Now that young man actually was the future President Abraham Lincoln himself. What if he had been convicted? It is neither inconceivable or even unlikely that the Justice of the Peace could have interpreted the statute differently or never never bothered to look at the statute itself. How much would it have changed Lincoln’s life and his future had he been convicted? If you think this is too small of an incident to consider as life changing, then consider this - no president had ever been elected who was previously convicted until George W Bush was in 2000, a much, much more tolerant era when it comes to youthful indiscretions (not that he was that young). If you know of another president who had been convicted and I missed, let me know. That’s what comments are for.

Lincoln was also almost killed when he was just nineteen years old and on a commercial raft trip with another young man down in New Orleans. Seven men attacked their boat in what appeared to Lincoln to be an attempt to both murder and rob them. Lincoln, of course, was famous for his great height and strength and his friend, after poling much of the 1200 plus miles on the Ohio River and the powerful Mississippi must have been no slouch either. The two of them fought the attackers off and survived.

Years later, in his thirties, Lincoln was challenged to a duel by a well known and quite deadly soldier named James Shields, who felt Lincoln had slandered him. The story of how that ended I have already blogged about (10/23/07), and, leave it to your perusal if you are interested. Of course, Lincoln wasn’t the only one whose life hung in the balance.

In another recent post here (8/20/09) I quoted from George Washington's own journal of a perilous crossing of a river strewn with fast moving blocks of ice into the path of which he was hurled, almost losing his life, and his companion's journal which described how an Indian they were traveling with shot at Washington at close range and missed, both events taking place during the French and Indian War. But Washington escaped death so many times before he became father of our country, we could do this entire post on him. He was shot at numerous times without unfortunate result in both of his wars, nearly froze to death, managed to survive the mumps, smallpox, malaria, tuberculosis, typhoid, infection, the flu, dysentery and pneumonia, all of which were regularly fatal back in those days. He dodged death so many times that instead of telling about one of those, I'll relate instead an incident where he might have been facing death, but certainly the Revolution almost faltered. Either way, our lives would be much different today.

On September 18, 1780, Benedict Arnold, who Washington once called his "finest officer," met with Washington and Alexander Hamilton near his base at West Point (when it was a critically important fort, not a school). Washington was traveling with his staff and a very small Life Guard. At one point, ferrying across the Hudson, Washington and co. (even Lafayette and the artillery chief, Henry Knox) came within cannon shot of the nearby British ship, The Vulture. Had the Captain known it was Washington, he undoubtedly would have fired at him or moved in to capture him. At the meeting Arnold asked Washington just when he would be returning to West Point. He was told it was to be six days later, the 24th. The traitorous Arnold signalled the British signalled the British in code when Washington would return. He had already been negotiating to turn over West Point and thousands of troops and had lied to Washington about the state of its defenses, which were terrible as opposed to formidable.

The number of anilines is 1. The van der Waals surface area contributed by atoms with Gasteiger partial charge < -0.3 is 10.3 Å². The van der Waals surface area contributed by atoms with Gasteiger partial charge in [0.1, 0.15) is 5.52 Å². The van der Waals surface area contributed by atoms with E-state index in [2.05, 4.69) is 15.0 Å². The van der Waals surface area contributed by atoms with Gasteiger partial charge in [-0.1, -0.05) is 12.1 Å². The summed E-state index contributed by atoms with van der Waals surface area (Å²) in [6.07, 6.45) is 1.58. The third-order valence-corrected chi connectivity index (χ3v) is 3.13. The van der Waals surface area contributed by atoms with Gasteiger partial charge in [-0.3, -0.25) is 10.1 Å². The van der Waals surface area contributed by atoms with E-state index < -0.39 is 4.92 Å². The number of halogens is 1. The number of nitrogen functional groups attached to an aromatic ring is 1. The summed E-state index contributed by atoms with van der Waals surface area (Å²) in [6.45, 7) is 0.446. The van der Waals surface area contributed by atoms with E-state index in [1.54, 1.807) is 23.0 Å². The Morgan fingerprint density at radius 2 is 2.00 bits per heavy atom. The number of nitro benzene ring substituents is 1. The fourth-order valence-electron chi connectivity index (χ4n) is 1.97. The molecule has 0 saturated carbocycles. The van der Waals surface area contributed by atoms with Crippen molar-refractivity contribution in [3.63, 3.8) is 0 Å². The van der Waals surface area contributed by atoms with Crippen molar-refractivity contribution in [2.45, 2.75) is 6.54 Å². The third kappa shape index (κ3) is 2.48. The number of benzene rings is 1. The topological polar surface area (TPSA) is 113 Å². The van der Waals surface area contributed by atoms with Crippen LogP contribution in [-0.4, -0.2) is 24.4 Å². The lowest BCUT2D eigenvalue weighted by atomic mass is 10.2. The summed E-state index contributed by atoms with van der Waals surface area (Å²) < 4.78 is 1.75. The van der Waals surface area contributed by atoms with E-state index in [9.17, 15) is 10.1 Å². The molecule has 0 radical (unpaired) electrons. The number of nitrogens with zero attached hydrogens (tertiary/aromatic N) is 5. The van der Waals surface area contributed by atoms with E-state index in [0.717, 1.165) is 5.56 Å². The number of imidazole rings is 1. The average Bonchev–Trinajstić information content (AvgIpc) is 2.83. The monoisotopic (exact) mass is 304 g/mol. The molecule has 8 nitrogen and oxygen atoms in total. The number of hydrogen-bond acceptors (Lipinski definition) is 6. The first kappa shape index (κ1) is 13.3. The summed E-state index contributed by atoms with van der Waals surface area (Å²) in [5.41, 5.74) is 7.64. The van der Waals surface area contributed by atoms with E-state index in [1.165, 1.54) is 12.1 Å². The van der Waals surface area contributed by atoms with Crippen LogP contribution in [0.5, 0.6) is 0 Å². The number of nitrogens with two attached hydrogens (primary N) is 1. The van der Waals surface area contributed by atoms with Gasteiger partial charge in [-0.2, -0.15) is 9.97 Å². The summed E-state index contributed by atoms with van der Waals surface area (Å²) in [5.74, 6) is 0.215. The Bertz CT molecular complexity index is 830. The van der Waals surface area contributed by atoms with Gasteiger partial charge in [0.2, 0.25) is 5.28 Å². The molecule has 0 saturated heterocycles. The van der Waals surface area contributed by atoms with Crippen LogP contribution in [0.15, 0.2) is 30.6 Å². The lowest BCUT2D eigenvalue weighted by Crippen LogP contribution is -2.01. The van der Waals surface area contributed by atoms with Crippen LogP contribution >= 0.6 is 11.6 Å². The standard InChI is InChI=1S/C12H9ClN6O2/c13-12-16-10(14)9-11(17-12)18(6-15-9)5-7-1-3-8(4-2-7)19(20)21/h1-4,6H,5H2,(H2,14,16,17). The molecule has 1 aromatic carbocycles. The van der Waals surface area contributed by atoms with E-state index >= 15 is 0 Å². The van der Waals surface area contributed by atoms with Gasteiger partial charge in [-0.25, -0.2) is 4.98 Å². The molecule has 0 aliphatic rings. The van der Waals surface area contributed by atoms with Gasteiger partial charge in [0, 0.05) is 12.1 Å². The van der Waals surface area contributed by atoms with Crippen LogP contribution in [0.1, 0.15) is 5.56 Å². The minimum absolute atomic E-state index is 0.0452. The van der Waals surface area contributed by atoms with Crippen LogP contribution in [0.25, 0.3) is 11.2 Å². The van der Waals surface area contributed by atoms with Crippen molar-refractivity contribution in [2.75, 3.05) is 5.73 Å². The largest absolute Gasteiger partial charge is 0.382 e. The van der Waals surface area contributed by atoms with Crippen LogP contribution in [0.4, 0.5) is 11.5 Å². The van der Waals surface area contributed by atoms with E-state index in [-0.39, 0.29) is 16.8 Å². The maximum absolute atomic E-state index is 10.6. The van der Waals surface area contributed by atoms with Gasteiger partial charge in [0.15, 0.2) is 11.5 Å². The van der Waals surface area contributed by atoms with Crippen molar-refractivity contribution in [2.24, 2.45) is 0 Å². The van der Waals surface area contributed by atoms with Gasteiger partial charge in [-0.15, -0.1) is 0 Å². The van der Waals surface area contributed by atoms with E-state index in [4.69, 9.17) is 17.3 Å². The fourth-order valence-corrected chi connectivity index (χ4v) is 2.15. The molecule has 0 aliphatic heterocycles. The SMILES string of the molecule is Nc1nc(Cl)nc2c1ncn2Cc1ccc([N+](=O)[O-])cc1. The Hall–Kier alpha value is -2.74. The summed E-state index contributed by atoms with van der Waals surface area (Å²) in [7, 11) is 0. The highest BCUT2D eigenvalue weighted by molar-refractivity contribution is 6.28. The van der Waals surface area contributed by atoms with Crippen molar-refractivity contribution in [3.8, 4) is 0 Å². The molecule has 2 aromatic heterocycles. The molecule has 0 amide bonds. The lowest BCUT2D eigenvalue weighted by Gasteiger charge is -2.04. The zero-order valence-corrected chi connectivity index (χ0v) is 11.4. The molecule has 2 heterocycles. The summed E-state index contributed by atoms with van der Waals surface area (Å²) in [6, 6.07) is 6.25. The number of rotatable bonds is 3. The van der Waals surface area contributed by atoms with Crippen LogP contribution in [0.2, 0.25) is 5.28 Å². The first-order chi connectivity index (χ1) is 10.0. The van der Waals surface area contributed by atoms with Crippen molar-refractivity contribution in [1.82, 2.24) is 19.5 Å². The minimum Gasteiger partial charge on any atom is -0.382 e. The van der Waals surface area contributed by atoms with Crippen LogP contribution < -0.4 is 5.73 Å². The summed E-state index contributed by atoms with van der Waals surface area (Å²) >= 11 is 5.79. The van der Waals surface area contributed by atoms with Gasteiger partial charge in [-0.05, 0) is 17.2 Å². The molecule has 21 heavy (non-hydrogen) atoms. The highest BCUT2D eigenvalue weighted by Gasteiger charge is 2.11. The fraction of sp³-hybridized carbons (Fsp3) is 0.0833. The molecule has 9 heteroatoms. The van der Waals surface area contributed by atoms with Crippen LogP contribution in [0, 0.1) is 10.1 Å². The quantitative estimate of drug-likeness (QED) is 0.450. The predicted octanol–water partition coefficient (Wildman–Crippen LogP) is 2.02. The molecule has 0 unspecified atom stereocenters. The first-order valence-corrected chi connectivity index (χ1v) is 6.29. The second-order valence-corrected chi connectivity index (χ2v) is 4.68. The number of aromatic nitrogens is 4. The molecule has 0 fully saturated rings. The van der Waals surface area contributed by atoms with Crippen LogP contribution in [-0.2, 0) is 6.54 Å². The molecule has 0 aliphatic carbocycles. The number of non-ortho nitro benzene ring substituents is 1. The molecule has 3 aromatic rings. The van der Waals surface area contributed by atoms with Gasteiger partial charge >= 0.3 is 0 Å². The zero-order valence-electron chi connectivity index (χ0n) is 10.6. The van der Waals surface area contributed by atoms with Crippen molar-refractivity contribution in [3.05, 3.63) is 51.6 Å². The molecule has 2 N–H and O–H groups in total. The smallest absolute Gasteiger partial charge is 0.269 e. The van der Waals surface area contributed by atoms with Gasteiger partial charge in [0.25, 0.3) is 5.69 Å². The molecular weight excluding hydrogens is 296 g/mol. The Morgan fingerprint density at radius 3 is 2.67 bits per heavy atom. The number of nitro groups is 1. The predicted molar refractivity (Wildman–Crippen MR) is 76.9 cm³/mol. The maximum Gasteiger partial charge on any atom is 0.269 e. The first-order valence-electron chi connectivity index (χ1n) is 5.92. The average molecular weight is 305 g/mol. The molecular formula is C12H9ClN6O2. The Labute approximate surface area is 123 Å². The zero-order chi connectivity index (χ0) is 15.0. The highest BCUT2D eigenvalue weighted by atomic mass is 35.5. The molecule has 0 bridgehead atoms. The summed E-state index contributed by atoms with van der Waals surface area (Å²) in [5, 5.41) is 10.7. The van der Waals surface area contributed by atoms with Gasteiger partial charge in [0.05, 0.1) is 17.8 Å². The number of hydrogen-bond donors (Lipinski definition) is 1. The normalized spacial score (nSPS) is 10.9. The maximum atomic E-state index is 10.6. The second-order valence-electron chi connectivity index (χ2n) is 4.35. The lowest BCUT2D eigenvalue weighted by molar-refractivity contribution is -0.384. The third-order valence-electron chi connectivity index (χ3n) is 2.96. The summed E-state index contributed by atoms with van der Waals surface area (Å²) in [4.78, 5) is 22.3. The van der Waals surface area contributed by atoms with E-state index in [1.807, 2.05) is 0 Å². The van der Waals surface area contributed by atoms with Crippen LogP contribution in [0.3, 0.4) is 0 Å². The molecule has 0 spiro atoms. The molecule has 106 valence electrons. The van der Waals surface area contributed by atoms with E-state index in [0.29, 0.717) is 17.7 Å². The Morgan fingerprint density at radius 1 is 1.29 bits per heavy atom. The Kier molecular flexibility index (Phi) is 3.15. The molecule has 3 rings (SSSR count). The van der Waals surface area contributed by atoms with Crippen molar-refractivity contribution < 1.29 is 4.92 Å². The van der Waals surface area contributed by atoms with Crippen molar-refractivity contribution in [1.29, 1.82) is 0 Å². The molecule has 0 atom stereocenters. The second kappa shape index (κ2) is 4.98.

One of my favorite Revolutionary era historical characters, a man with the almost impossibly heroic name of Hercules Mulligan, was a spy for Washington in New York City where he pretended to be a loyalist while the British controlled it. He had already advised Washington that one of his own generals was a spy (obviously, that was Arnold). Now he learned that British troops were indeed headed up river and warned Washington about that. One of the British officers Arnold contacted was a charming and talented intelligence officer, but ultimately unfortunate man named Major John Andre, who went up towards West Point to meet with Arnold in secret, traveling out of uniform. Arnold waited at West Point for his prey, who was supposed to show for breakfast Saturday.

Hamilton showed up with one of Lafayette’s staff and they breakfasted with Arnold. Washington, he explained, would be delayed but would be there later. During breakfast Arnold got an express from a courier. He learned that Major Andre had been captured and papers with Arnold's name on them discovered. In fact, Andre had been waylaid by some brigands (some say deserters from the American Army) who were robbing loyalists and Andre's secret papers were discovered by them in his boot. He was also informed that papers, which he knew would incriminate him, were on their way to General Washington. Without letting anyone know what he was doing, Arnold excused himself, told his wife to burn their papers and to stall his guests, while he left the house and commandeered a boat. Later, when Washington arrived, he received the papers Andre was carrying and ordered Hamilton after Arnold. It was too late. He was already on a British ship - The Vulture.